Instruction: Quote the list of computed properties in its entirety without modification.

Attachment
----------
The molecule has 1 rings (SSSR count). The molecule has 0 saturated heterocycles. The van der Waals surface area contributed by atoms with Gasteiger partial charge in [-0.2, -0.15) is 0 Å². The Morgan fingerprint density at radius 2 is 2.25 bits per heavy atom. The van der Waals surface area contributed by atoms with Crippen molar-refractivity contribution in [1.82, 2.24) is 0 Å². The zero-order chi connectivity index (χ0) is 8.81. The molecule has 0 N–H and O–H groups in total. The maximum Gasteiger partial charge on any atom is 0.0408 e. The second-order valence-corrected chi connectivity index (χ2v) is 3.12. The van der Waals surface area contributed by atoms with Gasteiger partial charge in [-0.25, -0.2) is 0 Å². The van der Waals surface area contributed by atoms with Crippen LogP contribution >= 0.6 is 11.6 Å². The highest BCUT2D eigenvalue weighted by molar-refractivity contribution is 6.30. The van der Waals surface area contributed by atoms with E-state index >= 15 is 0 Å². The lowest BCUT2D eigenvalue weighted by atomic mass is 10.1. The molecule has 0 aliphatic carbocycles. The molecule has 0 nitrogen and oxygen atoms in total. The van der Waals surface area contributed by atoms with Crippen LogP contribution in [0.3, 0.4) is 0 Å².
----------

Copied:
The molecule has 1 rings (SSSR count). The molecule has 0 saturated heterocycles. The van der Waals surface area contributed by atoms with Gasteiger partial charge in [-0.2, -0.15) is 0 Å². The Morgan fingerprint density at radius 2 is 2.25 bits per heavy atom. The van der Waals surface area contributed by atoms with Crippen molar-refractivity contribution in [1.82, 2.24) is 0 Å². The zero-order chi connectivity index (χ0) is 8.81. The molecule has 0 N–H and O–H groups in total. The maximum Gasteiger partial charge on any atom is 0.0408 e. The second-order valence-corrected chi connectivity index (χ2v) is 3.12. The van der Waals surface area contributed by atoms with Gasteiger partial charge in [-0.25, -0.2) is 0 Å². The van der Waals surface area contributed by atoms with Crippen LogP contribution >= 0.6 is 11.6 Å². The highest BCUT2D eigenvalue weighted by molar-refractivity contribution is 6.30. The van der Waals surface area contributed by atoms with E-state index >= 15 is 0 Å². The lowest BCUT2D eigenvalue weighted by atomic mass is 10.1. The molecule has 0 aliphatic carbocycles. The molecule has 0 nitrogen and oxygen atoms in total. The van der Waals surface area contributed by atoms with Crippen LogP contribution in [0.3, 0.4) is 0 Å².